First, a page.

Tuesday, January 01, 2013

2012 in Review - The Best Films of the Year

10 – The Master

Many were ready to hail Paul Thomas Anderson's The Master as a masterpiece the moment it was released. I'm not quite there yet, but it's impossible to not recognise the greatness within the director's sixth film. Purely on a level of ambition and craftsmanship, the film is a cut above the vast majority of 2012's American films. The gorgeous 65mm photography from Mihai Malaimare Jr. instantly marks this as a singular piece of work, with Jonny Greenwood's typically abrasive score bringing the same discordant edge to the film that he did to Anderson's There Will be Blood. The director also draws two vastly different but brilliantly complementary performances from his lead actors, and on a scene-by-scene basis there's little to match The Master. So why am I stopping short of hailing it as one for the ages? The film's deliberate evasiveness and ambiguity didn't always work for me, and I miss the unabashed directness of PTA's earlier features, where he showed his strengths as an emotional filmmaker rather than a cerebral one. Having said that, I'm certain that The Master is a film I'm going to revisit numerous times, and maybe one day the scales will fall from my eyes allowing me to see the film that others have seen.

9 – Goodbye First Love

Love hurts in Goodbye First Love. Mia Hansen-Løve's film charts the vicissitudes of a teenage girl's first taste of romance. Camille (played by the wonderful Lola Créton) is 15 years old when she gives her heart to Sullivan, who breaks it when he leaves to travel the world. The film shows us how the character wallows in despair before picking up the pieces and moving on with her life, but her first love remains with her throughout the subsequent years. Hansen-Løve is an extraordinarily delicate and perceptive filmmaker and her film hinges on small moments of keen observation that tell us where Camille is at this point in her life and how she's feeling. Instead of giving the film a defined narrative structure, Hansen-Løve dips in and out of Camille's story, showing us how she has matured in some ways while in other ways she remains the same teenage girl we met at the film's start. Few films have captured so accurately the way in which first love feels like the most important thing in our lives, and how we might spend the rest of our lives trying to replicate that fleeting but powerful emotion.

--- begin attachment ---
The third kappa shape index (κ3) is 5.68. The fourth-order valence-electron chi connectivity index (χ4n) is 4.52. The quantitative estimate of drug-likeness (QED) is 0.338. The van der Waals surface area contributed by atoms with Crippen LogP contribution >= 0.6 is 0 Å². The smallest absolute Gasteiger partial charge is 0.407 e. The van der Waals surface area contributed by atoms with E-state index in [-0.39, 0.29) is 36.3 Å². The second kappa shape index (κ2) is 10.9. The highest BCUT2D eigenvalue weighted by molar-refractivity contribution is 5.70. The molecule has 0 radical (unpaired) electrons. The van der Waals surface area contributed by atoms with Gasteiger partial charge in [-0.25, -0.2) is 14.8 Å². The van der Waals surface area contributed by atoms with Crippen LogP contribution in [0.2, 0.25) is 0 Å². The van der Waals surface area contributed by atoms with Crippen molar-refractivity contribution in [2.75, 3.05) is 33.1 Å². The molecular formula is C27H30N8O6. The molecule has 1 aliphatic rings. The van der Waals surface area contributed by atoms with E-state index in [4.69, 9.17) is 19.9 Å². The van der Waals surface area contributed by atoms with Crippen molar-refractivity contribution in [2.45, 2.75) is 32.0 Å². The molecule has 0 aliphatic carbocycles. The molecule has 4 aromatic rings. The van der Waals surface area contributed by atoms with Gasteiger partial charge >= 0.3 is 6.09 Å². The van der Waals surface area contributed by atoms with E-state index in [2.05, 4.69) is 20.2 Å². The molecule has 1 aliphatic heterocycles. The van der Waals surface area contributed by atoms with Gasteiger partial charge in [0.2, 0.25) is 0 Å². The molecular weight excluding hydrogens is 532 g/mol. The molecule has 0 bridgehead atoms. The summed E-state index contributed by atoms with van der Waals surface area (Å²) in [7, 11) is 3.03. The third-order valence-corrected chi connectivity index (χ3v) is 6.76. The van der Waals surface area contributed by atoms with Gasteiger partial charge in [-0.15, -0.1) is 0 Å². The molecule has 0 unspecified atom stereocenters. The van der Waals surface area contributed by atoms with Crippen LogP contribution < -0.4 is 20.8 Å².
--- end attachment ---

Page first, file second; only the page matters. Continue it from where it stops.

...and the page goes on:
8 – Laurence Anyways

Xavier Dolan is not a man who lacks for ambition, and the wunderkind went for broke this year with Laurence Anyways. Dolan's third film is a decade-spanning, Academy ratio, 160-minute epic about the relationship between a transsexual and his long-term girlfriend, and I'll admit that I approached the film with some trepidation. I doubted his ability to handle such a long and complex story, but to my surprise he pulls it off magnificently. Aided by outstanding performances from his cast, Dolan has made a spectacular film that dazzles us with the director's familiar stylistic verve but – crucially – matches that vivid surface every step of the way with real emotional weight. The film feels sincere and complete in a way that Dolan's previous films didn't, and he packs the lengthy Laurence Anyways with a series of jaw-dropping sequences. It's a huge step up for this young director, and appeals for Dolan to curb his excesses or invest his work with more discipline seem misguided to me. He's 23 years old; discipline will surely come later, and right now it's exhilarating to see this remarkable talent spreading his wings.